When Robert Dziekanski arrived in Vancouver on a flight from Frankfurt, Germany, the 40-year-old Polish immigrant stayed in a secure baggage area, as directed by his mother. After ten hours he attempted to leave the area. However, speaking only Polish, he was unable to communicate with the members of Canadian Border Services, the agency responsible for the baggage area. When the agitated Dziekanski began throwing items at the secured exit door, members of the Royal Canadian Mounted Police were called to assist.
Twenty-five seconds later Dziekanski would be zapped by a Taser. Two 50,000 watt Taser shots followed within a short time frame, and Dziekanski was lying on the airport floor -- dead.
This issue exemplifies the need for businesses to be aware of the cultures they serve. None of the Mounties understood the Polish language or culture, nor did they wait for cultural assistance. One did, however, radio to other officers that the man was speaking only in Russian.
Had a cultural advisor or linguist been available, there would undoubtedly have been a very different outcome.
Impact Vancouver International Airport has a stigma that will last many years to come. Although travelers do not always have control over the specific airports they use, there are options existing for connecting passengers that will take them (and the passenger fees associated with them) to other airports. This may also have an impact on the airlines they choose. If a traveler has no choice but to use the specific airport, they still have the discretion to spend money within the airport at the stores and restaurants. This is an area where an airport will take a direct hit for poor treatment of their traveling customers.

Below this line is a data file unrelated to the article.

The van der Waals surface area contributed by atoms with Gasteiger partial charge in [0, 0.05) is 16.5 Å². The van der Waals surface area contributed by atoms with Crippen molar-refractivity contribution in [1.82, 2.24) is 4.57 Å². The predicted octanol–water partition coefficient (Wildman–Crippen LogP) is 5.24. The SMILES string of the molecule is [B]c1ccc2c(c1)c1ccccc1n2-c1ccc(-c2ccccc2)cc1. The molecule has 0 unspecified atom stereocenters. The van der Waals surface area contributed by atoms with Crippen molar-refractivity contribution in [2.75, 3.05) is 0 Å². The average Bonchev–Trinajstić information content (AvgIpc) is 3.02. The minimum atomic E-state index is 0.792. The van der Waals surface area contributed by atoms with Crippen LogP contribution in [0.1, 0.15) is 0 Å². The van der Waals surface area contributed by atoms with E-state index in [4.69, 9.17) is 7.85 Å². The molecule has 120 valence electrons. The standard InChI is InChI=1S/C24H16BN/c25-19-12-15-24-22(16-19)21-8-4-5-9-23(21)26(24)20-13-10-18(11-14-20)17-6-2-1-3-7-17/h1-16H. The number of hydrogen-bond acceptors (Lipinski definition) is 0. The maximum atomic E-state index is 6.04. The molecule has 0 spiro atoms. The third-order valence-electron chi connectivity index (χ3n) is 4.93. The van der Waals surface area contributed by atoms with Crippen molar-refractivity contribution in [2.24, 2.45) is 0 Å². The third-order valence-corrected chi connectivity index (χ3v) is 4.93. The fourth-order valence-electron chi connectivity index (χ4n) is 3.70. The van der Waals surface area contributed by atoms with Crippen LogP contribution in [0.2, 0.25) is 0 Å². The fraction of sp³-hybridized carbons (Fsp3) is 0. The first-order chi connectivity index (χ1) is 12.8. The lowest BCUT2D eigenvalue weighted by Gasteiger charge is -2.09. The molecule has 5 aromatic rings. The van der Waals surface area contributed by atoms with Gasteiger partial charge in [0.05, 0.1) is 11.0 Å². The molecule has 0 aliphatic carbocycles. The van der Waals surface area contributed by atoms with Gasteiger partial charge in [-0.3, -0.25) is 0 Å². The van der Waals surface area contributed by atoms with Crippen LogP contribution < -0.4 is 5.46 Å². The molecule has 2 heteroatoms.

The best business practices indicate that in these days of unparalleled competition, businesses cannot afford to give up a single customer, particularly when providing cultural customer service is a relatively inexpensive option.
The need for cultural customer service The Dziekanski incident reveals a need for cultural customer service that extends far beyond Canadian airports. Throughout the world cultures are shifting where they live, work, and recreate. Ethnic, racial, and generational populations are still the most identifiable cultural groups, however other cultures emerging in new areas include economic, dietary, and health-conscious.
Businesses and their employees coming in contact with the emerging cultures need to be aware of the cultures – or where they can get cultural assistance.